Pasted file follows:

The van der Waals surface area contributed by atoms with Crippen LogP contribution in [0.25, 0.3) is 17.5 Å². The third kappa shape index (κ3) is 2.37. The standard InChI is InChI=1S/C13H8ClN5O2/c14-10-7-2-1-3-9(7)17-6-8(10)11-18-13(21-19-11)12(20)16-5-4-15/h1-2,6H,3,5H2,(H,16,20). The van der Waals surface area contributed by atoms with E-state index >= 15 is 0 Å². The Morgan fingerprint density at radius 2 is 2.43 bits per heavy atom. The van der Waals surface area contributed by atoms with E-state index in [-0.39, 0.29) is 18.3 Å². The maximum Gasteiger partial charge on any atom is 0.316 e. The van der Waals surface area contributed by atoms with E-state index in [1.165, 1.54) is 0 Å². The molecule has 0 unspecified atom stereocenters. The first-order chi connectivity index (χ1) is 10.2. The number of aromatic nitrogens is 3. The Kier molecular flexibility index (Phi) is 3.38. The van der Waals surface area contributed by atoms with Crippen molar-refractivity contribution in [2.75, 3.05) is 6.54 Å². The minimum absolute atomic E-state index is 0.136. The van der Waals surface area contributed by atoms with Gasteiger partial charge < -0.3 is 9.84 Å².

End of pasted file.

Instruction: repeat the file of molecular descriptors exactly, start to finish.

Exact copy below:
The van der Waals surface area contributed by atoms with Crippen LogP contribution in [0.25, 0.3) is 17.5 Å². The third kappa shape index (κ3) is 2.37. The standard InChI is InChI=1S/C13H8ClN5O2/c14-10-7-2-1-3-9(7)17-6-8(10)11-18-13(21-19-11)12(20)16-5-4-15/h1-2,6H,3,5H2,(H,16,20). The van der Waals surface area contributed by atoms with E-state index >= 15 is 0 Å². The Morgan fingerprint density at radius 2 is 2.43 bits per heavy atom. The van der Waals surface area contributed by atoms with E-state index in [-0.39, 0.29) is 18.3 Å². The maximum Gasteiger partial charge on any atom is 0.316 e. The van der Waals surface area contributed by atoms with E-state index in [1.165, 1.54) is 0 Å². The molecule has 0 unspecified atom stereocenters. The first-order chi connectivity index (χ1) is 10.2. The number of aromatic nitrogens is 3. The Kier molecular flexibility index (Phi) is 3.38. The van der Waals surface area contributed by atoms with Crippen molar-refractivity contribution in [2.75, 3.05) is 6.54 Å². The minimum absolute atomic E-state index is 0.136. The van der Waals surface area contributed by atoms with Gasteiger partial charge < -0.3 is 9.84 Å².